The movie starts with Sean arriving at school, beginning with him walking through a metal detector; he is then seen in a classroom and watches as several boys hold another boy while they spray paint his stomach. This boy is clearly distressed by this and struggles against them. At the end of the day, Sean flirts with a teenage girl and, when her boyfriend confronts Sean and attacks his car, she offers herself as a prize for the winner of a car race between the two boys. The race is started by another teen girl who removes her bra and throws it into the air (this is done under her top and therefore there is no nudity). Throughout the race, whenever Sean gains the upper hand the girl from earlier turns to her boyfriend and says things along the lines of, “Don’t you want to win me?”. The race is very aggressive and ends with both cars crashing, however, other than a few cuts and bruises no-one is seriously injured. There is also a lot of damage to property in this scene and the objectifying of a girl for a ‘prize’ is something you may be uncomfortable with your children seeing, despite the fact that she is doing it to herself.

When Sean first arrives at his father’s place in Tokyo, a woman wearing a low-cut dress leaves the apartment. She looks ashamed and walks away quickly and while nothing is mentioned in the dialogue, it would appear that this woman may have been a prostitute. Later in the movie, a male character becomes very aggressive towards a teenage girl and insults her mother, saying that she was ‘the best trick in Kabukicho’ (which is an area of Tokyo notorious for its seedy nightlife).

As is typical with ‘The Fast & The Furious’ movies, there is plenty of sexism throughout the film. Women and teenage girls wear revealing clothes, are seen to bend over cars in short skirts and one girl kisses a boy who grabs her behind. There are various occasions when Sean walks into a party to find it crammed full of scantily clad women gyrating. One such scene is explained away by stating that “models get sick of being hit on, so they come here to relax”, which seems a flimsy excuse to pack a room with a bunch of models! The level of sexualisation is what you would expect and does not go beyond suggestive dancing and knowing looks, but it is sustained for a 5 minutes scene.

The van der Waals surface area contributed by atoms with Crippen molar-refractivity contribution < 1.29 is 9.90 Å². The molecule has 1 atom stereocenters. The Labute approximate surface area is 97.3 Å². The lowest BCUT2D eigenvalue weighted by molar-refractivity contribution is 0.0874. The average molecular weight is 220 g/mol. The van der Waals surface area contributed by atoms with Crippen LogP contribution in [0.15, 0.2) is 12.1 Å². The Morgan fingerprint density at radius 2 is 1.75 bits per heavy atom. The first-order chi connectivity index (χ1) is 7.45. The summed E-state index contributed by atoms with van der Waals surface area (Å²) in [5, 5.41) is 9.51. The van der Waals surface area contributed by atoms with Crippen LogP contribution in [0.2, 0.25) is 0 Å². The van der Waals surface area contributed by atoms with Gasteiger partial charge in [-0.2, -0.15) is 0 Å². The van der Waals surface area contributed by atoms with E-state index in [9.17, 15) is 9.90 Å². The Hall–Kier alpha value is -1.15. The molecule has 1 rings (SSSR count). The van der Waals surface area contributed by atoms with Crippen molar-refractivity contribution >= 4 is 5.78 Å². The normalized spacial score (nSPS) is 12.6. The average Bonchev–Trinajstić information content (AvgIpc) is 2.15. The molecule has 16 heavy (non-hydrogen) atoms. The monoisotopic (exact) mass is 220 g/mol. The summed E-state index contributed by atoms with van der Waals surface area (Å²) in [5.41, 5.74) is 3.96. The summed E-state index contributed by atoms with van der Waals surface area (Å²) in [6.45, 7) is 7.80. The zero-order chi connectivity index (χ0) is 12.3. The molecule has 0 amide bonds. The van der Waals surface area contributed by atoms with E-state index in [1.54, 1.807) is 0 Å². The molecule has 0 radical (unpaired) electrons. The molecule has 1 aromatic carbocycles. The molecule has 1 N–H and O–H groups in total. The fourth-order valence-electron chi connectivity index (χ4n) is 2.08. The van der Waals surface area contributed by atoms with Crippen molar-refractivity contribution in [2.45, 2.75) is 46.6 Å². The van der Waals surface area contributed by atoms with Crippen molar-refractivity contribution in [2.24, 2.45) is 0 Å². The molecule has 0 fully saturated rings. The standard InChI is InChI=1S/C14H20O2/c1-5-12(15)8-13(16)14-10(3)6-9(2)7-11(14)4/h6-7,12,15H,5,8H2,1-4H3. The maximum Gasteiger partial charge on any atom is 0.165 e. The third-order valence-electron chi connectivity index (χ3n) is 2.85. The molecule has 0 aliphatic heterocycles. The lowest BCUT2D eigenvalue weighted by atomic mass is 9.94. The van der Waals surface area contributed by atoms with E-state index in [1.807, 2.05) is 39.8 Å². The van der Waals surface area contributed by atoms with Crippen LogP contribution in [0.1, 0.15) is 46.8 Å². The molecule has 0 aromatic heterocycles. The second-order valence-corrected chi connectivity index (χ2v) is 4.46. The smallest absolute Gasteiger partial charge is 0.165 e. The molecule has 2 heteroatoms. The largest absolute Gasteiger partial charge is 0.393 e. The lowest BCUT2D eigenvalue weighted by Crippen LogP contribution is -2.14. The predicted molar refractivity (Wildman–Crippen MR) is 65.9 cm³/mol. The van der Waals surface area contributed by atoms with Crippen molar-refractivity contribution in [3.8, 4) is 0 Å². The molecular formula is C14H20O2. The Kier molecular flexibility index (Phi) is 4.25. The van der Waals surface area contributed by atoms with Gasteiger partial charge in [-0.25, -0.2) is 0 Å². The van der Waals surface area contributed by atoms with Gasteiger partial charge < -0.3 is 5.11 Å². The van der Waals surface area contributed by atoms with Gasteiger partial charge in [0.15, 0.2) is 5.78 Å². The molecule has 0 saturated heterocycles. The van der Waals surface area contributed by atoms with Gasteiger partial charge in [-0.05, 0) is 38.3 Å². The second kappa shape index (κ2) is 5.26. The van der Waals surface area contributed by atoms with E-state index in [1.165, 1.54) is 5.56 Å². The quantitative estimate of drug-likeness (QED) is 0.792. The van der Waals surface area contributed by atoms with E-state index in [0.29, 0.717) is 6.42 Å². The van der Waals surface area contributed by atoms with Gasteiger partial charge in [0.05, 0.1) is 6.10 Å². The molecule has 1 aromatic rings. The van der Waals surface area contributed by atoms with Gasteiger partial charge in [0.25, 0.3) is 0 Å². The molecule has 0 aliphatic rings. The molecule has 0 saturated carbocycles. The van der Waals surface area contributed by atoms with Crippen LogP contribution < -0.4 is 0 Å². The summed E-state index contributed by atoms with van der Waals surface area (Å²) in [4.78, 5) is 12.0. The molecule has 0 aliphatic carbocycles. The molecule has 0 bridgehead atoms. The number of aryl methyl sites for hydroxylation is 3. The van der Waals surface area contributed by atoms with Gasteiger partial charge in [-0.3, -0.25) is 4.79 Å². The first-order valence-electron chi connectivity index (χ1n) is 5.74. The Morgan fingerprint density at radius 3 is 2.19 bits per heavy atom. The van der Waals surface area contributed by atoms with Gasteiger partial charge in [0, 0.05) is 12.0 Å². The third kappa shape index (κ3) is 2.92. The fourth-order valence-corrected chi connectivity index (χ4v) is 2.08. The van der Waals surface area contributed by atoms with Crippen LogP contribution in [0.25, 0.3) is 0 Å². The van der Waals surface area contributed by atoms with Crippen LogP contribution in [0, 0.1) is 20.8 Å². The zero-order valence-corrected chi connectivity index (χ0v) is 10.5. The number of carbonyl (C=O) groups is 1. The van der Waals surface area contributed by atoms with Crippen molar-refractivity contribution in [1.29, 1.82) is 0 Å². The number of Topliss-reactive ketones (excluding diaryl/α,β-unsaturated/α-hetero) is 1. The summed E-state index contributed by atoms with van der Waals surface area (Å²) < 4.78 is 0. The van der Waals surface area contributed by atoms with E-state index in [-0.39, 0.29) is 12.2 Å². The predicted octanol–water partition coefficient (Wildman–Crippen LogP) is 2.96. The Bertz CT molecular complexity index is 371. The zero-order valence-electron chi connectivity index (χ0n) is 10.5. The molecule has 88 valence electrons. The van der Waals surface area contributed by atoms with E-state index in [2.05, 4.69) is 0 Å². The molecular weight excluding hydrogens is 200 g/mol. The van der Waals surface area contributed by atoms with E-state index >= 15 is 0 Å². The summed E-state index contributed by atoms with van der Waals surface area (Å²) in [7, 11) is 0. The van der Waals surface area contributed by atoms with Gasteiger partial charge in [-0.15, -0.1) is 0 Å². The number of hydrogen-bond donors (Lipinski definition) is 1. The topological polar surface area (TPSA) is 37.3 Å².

There is also a brief shot of a female couple kissing passionately against a wall, a male character walks passed them and jokingly says ‘easy now ladies’. While this isn’t explicit or offensive and not done for male titillation, parents could find themselves being asked questions from children who may wonder why two women are kissing.

Sean spends much of the film being attracted to Neela, whose boyfriend is D.K., the cocky kid with ties to the Yakuza. Around half way through the movie Sean incurs the wrath of D.K. who storms into his garage and beats him. This scene shows Sean being punched in the face repeatedly and he is left with blood over his mouth and nose.

There is also one ‘bad’ character who constantly spits on people as a way of asserting superiority. You may or may not find this important but we know some parents who dislike the prevalence of spitting and so we point it out for that reason.

CAN I SEE A CLIP?

VERDICT

Tokyo Drift’ is a movie that doesn’t set its sights too high. While its target audience is teen boys, it is perhaps unfair to say that all teen boys will automatically like it for this reason. However, it doesn’t pretend to be anything it isn’t and anyone looking for lots of car chases won’t be disappointed. Due to the treatment of most female characters as mere eye-candy and otherwise adult themes, we would not recommend this movie for kids aged below the age of 12.

  • Violence:  2/5 (there are a couple of instances where characters are beaten badly. After one of the beatings the attacker threatens to put the victim in a wheelchair)
  • Emotional Distress: 2/5 (one character is killed during a car chase and their friends mourn their loss)
  • Fear Factor: 2/5 (D.K. is particularly threatening and intimidating and his links to the Yakuza make him very dangerous)
  • Sexual Content: 2/5       
  • Bad Language: 3/5 (infrequent mild and moderate cursing and blasphemy throughout, one use of a strong word)
  • Dialogue: 2/5 (references to prostitution and violence)  
  • Other notes: Deals with themes of taking responsibility for your actions, standing up for yourself, protecting the people you care about and thinking of others.

Words by Laura Record